The flying foxes are bats that are the largest bats in the world with the largest species having a wingspan of 5 ft 7in. (1.7 meters)! Despite their intimidating presence to some, they are gentle giants and eat primarily fruit. In fact, they are typically referred to as fruit bats.
There are 186 species of megabat. Those that are considered the flying foxes are comprised of about 60 species. The largest of these belong to the genera Acerodon and Pteropus. Most are nocturnal but some are active during the day.
Though they have intimating canines, they eat primarily nectar, flowers, fruit, leaves, and even bark. Like all bats they roost upside-down. Why? Their muscles are too weak to lift off from the ground, which hints that they evolved flight while in the trees.
Females of most species produce one pup a year and they mate with most members of the group frequently. Flying foxes don't use sonar to find food. They rely on sight and smell. This make sense as they don't need to hunt flying creatures flying at night. Because they are nectar, flower, and fruit eaters, they contribute to pollination. It can be argued that they are better pollinators as they travel longer distances increasing genetic diversity among the plants they feed on. They also can pass seeds through their systems in about 30 minutes. They are vital to tree dispersal and reproduction.
Megabats are quite gentle creatures, this gentleness however, puts them on many menus. Many species are threatened as the result of hunting and habitat destruction. They may also be killed for folk medicines which have no real medicinal value. In Australia, they are a protected species.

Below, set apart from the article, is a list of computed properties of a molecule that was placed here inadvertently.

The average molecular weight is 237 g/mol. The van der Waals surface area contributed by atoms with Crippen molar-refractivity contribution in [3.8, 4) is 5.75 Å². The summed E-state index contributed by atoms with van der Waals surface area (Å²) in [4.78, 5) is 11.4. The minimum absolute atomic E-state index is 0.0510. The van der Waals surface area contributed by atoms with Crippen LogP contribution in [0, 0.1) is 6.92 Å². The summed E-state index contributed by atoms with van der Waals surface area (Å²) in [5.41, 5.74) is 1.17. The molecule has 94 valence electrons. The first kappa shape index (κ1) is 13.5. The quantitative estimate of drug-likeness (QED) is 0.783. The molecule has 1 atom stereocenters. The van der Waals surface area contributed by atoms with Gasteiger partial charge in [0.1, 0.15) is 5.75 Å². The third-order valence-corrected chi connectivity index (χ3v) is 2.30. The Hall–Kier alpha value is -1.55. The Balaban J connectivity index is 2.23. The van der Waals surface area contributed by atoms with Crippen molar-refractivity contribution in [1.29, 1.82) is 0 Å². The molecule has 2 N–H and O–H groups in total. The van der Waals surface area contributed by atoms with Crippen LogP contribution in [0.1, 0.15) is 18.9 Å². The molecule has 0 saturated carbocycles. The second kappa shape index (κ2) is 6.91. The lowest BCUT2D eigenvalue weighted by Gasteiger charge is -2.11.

Megabats evolved from a common mammalian ancestor in Australia that at one time did not have wings. Bats appear to have split into two main groups. Both appear to have evolved sonar in their earlier evolution but one group lost this ability. Most likely, this was due to a dietary change. See the phylogenetic tree below:
As you can clearly see, the colloquial phrase that bats are just "rats with wings" is very far off. They share a closer relationship with dogs and foxes than they do a rat. It used to be believed that perhaps bats evolved from a type of primate but the genetic evidence shows that the lineage leading to primates split after the lineage split that led to bats. In other words, rats and bats are more distantly related than foxes and bats.
Feel free to watch the video (Narrated by Colin Salmon) below to see our amazing winged-mammal cousins in action in how they acquire water.
Wow! Just think about it, they are a mammal that can fly. Seems like every family of organism on the planet has at least one member species that developed the skill of flight or at least gliding.
Until Next time! Enjoy the wrapped cuteness on your way out. :-)